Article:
One person a day is electrocuted at work, and though this is a surprising fact to many people, it is also very true. Every employer has a duty to protect their employees in the work environment, and they want to know what can be done to make that happen. This is no easy feat, but if a company follows the seven electrical safety habits below they can greatly reduce the potential for electrocutions (fatalities) at work.
The danger of hand and power tools is evident in the 400,000 emergency room visits they account for each year, but many of those emergency room visits are caused by misusing tools and not working safely. When used correctly and with the proper safety measures, you can significantly reduce the chances of an accident.
According to the NHTSA (National Highway Traffic Safety Administration), fatigued driving claimed 846 lives in 2014. The NHTSA estimates falling asleep while driving is responsible for at least 100,000 automobile crashes, 40,000 injuries, and 1,550 fatalities each year. About half of all traffic fatalities occur at night. When you consider the miles driven at night, that rate is closer to four times as high as for daytime driving.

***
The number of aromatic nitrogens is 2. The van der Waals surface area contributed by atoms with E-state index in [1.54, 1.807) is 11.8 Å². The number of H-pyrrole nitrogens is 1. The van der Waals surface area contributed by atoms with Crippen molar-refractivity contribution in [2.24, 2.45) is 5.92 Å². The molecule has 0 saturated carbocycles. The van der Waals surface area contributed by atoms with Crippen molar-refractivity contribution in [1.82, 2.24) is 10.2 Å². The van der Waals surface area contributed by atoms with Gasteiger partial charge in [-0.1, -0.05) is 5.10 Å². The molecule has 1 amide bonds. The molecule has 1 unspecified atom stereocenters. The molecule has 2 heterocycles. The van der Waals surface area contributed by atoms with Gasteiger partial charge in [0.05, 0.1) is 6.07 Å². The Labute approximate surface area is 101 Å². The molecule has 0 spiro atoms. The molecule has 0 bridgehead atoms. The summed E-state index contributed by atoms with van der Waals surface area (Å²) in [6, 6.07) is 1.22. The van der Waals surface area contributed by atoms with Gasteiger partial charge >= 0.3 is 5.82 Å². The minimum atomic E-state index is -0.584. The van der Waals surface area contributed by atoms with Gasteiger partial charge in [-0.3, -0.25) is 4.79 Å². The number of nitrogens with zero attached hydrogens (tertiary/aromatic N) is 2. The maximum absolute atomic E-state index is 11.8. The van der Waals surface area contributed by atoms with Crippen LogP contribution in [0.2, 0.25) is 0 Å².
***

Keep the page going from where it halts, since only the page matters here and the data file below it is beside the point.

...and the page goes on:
I was on a major construction project that involved heavy machinery, equipment and a lot of man power. The site that was chosen for this project was unique as it was the former site of a massive steel mill. As was the case in the late 70's early 80's during the shutdown boom of the steel belt, the company simply closed the doors, demolished the building and put all of the rubble in the ground and capped it. Sweep it under the carpet right? On this job a contractor was using a hydraulic hammer bit on an excavator breaking apart all of the old rubble. Chipping away one-by-one it seemed like a task that was relatively safe, until one morning where it all changed.
Poisons include anything from medication, cosmetics, cleaning products, inhalants and poisonous animals. For more than 50 years, National Poison Prevention Week has been observed during the third week in March, focusing on the danger of commonly used medicines and household hazardous chemicals.